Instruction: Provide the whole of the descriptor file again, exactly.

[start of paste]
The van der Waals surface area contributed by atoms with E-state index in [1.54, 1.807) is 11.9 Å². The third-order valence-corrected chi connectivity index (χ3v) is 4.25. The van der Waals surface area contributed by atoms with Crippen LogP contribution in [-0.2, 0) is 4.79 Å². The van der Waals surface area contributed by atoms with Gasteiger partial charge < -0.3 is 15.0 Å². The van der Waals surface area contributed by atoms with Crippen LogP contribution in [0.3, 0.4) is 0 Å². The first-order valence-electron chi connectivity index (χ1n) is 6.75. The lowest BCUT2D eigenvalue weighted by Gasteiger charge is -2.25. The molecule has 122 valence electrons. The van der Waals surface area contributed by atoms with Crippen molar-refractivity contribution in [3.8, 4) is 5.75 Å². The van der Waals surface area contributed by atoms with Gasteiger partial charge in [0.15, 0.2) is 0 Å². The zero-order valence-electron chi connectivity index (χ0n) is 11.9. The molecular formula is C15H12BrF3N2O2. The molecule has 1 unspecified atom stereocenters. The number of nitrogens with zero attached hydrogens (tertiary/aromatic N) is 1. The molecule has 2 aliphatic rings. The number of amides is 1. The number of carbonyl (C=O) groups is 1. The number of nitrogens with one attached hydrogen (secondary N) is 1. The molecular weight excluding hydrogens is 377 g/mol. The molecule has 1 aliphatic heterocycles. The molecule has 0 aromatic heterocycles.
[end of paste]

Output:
The van der Waals surface area contributed by atoms with E-state index in [1.54, 1.807) is 11.9 Å². The third-order valence-corrected chi connectivity index (χ3v) is 4.25. The van der Waals surface area contributed by atoms with Crippen LogP contribution in [-0.2, 0) is 4.79 Å². The van der Waals surface area contributed by atoms with Gasteiger partial charge < -0.3 is 15.0 Å². The van der Waals surface area contributed by atoms with Crippen LogP contribution in [0.3, 0.4) is 0 Å². The first-order valence-electron chi connectivity index (χ1n) is 6.75. The lowest BCUT2D eigenvalue weighted by Gasteiger charge is -2.25. The molecule has 122 valence electrons. The van der Waals surface area contributed by atoms with Crippen molar-refractivity contribution in [3.8, 4) is 5.75 Å². The van der Waals surface area contributed by atoms with Gasteiger partial charge in [0.15, 0.2) is 0 Å². The zero-order valence-electron chi connectivity index (χ0n) is 11.9. The molecular formula is C15H12BrF3N2O2. The molecule has 1 unspecified atom stereocenters. The number of nitrogens with zero attached hydrogens (tertiary/aromatic N) is 1. The molecule has 2 aliphatic rings. The number of amides is 1. The number of carbonyl (C=O) groups is 1. The number of nitrogens with one attached hydrogen (secondary N) is 1. The molecular weight excluding hydrogens is 377 g/mol. The molecule has 1 aliphatic heterocycles. The molecule has 0 aromatic heterocycles.